The Canucks’ chances of making the NHL playoffs are slim. Fatboy slim. They’re not mathematically eliminated, but the fans in this city have never put their faith in math, and dammit, they aren’t about to start now. Glimmer of hope or no, I think we all know the Canucks are playing out the string.
That in mind, the games we’re watching now aren’t really games anymore. They’re game-length commercials for next year’s club. And as advertisements go, this one was pretty effective, showcasing two of next year’s stars in Eddie Lack, who busted out of his funk like Rick James busting out on the funk, and Nicklas Jensen, who continues to score like Hans Zimmer. I was effectively marketed to when I watched this game.
Canucks 2 – 0 Predators
- You had to feel good for Eddie Lack, who stopped all 30 shots he faced for the shutout. He’s endured a difficult trial by fire since the Sochi Olympics, starting 12 straight amidst all sorts of drama, and he’s looked both rattled and exhausted of late, posting a save percentage above .900 just once in his last five games. Fortunately, he looked a great deal more settled versus Nashville. It was easy to tell he was settled, because he was covered in tiny, winding, wooden roads, tiny wooden houses, and even a few tiny wooden cities.
- Lack didn’t have to make a lot of great saves, which probably had something to do with the opponents — when it comes to putting on the red light, Nashville isn’t exactly Roxanne — but the Canucks also had better defensive posture in this game than they have lately. One assumes they improved their posture by replacing their desk chairs with aerobic fitness balls.
- It took until the 46th minute of this game for us to get a goal: it came from the stick of Nicklas Jensen, who continued the impressive run he’s been on since the Canucks called him up a few weeks ago. After Henrik Sedin had the puck knocked off his stick while attempting to make a pass to Jensen, the puck came to Jensen anyway, and he lasered it like a problematic bikini zone.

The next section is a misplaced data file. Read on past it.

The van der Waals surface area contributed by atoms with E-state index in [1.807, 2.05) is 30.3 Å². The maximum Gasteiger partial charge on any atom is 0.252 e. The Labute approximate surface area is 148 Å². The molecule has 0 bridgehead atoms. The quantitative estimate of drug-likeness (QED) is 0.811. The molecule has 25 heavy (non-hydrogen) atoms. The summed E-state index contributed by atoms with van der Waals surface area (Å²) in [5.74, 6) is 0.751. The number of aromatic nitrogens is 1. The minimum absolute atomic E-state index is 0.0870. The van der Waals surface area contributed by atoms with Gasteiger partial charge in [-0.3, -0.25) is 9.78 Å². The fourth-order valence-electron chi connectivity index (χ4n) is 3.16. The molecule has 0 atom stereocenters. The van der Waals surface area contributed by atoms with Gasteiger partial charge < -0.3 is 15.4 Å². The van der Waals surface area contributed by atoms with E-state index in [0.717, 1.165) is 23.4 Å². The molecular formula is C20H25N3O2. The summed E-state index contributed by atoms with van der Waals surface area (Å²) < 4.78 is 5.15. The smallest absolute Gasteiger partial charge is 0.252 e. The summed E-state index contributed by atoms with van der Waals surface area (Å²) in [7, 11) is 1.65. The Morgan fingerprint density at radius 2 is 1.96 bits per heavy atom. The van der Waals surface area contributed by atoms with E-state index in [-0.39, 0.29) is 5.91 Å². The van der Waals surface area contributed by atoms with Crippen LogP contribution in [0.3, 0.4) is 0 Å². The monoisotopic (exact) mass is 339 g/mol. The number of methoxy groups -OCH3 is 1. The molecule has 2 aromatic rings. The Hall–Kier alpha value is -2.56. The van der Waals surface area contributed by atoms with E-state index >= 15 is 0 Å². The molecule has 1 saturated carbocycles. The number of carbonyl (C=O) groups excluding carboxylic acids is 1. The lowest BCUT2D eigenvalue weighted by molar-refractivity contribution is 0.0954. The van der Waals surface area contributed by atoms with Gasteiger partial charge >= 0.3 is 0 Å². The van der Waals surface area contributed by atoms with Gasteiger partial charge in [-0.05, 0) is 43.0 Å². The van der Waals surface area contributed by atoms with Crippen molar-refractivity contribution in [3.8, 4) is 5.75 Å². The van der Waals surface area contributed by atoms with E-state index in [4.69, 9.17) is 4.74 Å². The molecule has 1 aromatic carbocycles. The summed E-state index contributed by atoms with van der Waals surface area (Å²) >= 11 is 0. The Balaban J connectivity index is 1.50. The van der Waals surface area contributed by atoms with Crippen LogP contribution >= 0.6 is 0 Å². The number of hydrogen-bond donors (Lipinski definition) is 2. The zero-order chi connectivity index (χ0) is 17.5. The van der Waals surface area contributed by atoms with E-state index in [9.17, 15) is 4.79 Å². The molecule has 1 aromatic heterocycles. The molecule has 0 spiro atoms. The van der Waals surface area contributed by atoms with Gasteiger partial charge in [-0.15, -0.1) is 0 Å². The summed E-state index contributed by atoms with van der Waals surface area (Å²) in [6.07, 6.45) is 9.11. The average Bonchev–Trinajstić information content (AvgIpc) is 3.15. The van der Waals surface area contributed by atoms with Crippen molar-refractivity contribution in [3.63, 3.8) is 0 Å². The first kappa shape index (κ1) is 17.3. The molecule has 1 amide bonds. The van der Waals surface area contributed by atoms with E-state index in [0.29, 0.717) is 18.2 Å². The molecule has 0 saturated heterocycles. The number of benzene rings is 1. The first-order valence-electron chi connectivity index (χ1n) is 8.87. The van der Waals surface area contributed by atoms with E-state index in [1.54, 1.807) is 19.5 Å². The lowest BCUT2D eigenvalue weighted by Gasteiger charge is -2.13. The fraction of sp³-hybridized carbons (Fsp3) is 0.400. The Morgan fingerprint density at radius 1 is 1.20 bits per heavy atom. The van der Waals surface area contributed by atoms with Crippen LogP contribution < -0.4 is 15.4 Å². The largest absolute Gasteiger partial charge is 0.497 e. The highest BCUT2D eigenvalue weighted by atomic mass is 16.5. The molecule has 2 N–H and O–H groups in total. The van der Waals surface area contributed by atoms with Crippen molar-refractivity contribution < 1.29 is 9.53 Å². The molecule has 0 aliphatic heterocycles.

- Thanks to another gloriously incendiary column from Tony Gallagher, people have been talking about whether the opportunities Jensen’s been given are fair, in light of Zack Kassian’s slow rise up the depth chart. But Kassian has looked shaky, risky, and inconsistent with big minutes. Jensen looks like he belongs where he is. It’s tough to argue with that deployment decision from John Tortorella. Granted, it’s tough to argue them anyway: when Alex Burrows left the game after taking a slash to the wrist from Shea Weber, Tom Sestito skated with the top line in his absence, so these decisions really aren’t based on reason.
- Kassian looked excellent in this one. He was making crisp passes, throwing his body around, and his 66.7% corsi was the second-highest on the team, just below David Booth. The optimist in me actually thinks the arrival of Jensen could be a good thing. It’s easy to think Kassian’s not getting icetime just because he’s a prospect. But Jensen is proof that the secret to breaking that glass ceiling is simple. Play the way Salt n’ Pepa pushes it: real good.
- Henrik Sedin assisted on both goals. He was a treat to watch. For much of the season, he hasn’t looked himself. But he did in this game, controlling the possession with aplomb and doing positively Henrikian stuff with the puck. It was enough to make you wish he had a twin brother. Imagine two Sedins. Oh man. Imagine.
- I loved the way Henrik ran down the clock during his shifts in the third period. When the Predators backed off the blueline rather than pressuring him, he’d stop up and turn the play back, maintaining control of the puck and killing valuable time. Who does that? Only Henrik, who’s thinking pass so exclusively, he even passes on zone entries.
- It was nice to see Brad Richardson back in the lineup. One wouldn’t go so far as to call him an impact player, but he was centering a pretty decent line with Kassian and Booth before he went down with injury, and John Tortorella went right back to it in his return. It’s a strong trio. To get a good handle on what they can do, watch the incredible shift they put together in the first. They don’t score, but they quietly control the action, like the witch’s prophecies in Macbeth.
- Poor Paul Gaustad. After being trapped out on the ice for most of that third line shift, he brought the puck the other way, then he was taken down by Alex Edler and ridden like a sled. Granted, Edler scored later, so maybe this makeshift sled ride energized him? Maybe sled rides make Edler feel like a new man. Maybe his childhoos sled means as much to him as Rosebud meant to Charles Foster Kane.
- This was a boring game. Seriously, as one point Garrett and Shorty started talking about some thing that happened on a plane. They never let us in on it, and it didn’t really sound all that interesting. Yet it was still the most compelling moment of second period.